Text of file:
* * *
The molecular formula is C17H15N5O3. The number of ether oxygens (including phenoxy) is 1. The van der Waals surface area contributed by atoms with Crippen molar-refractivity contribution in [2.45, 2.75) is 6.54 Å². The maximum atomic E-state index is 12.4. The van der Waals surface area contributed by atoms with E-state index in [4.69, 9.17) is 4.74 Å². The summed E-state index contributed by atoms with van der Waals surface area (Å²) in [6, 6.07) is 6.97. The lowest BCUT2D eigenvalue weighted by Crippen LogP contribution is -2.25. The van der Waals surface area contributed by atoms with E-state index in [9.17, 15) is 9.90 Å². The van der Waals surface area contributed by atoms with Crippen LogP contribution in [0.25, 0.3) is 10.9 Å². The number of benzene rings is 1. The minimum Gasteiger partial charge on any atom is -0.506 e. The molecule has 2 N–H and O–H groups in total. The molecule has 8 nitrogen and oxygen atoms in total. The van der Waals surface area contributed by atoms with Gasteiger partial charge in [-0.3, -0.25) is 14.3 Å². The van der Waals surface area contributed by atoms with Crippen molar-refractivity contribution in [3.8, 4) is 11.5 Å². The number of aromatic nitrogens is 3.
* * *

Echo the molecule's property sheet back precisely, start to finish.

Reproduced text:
The molecular formula is C17H15N5O3. The number of ether oxygens (including phenoxy) is 1. The van der Waals surface area contributed by atoms with Crippen molar-refractivity contribution in [2.45, 2.75) is 6.54 Å². The maximum atomic E-state index is 12.4. The van der Waals surface area contributed by atoms with E-state index in [4.69, 9.17) is 4.74 Å². The summed E-state index contributed by atoms with van der Waals surface area (Å²) in [6, 6.07) is 6.97. The lowest BCUT2D eigenvalue weighted by Crippen LogP contribution is -2.25. The van der Waals surface area contributed by atoms with E-state index in [9.17, 15) is 9.90 Å². The van der Waals surface area contributed by atoms with Crippen LogP contribution in [0.25, 0.3) is 10.9 Å². The number of benzene rings is 1. The minimum Gasteiger partial charge on any atom is -0.506 e. The molecule has 2 N–H and O–H groups in total. The molecule has 8 nitrogen and oxygen atoms in total. The van der Waals surface area contributed by atoms with Gasteiger partial charge in [-0.3, -0.25) is 14.3 Å². The van der Waals surface area contributed by atoms with Crippen molar-refractivity contribution in [3.8, 4) is 11.5 Å². The number of aromatic nitrogens is 3.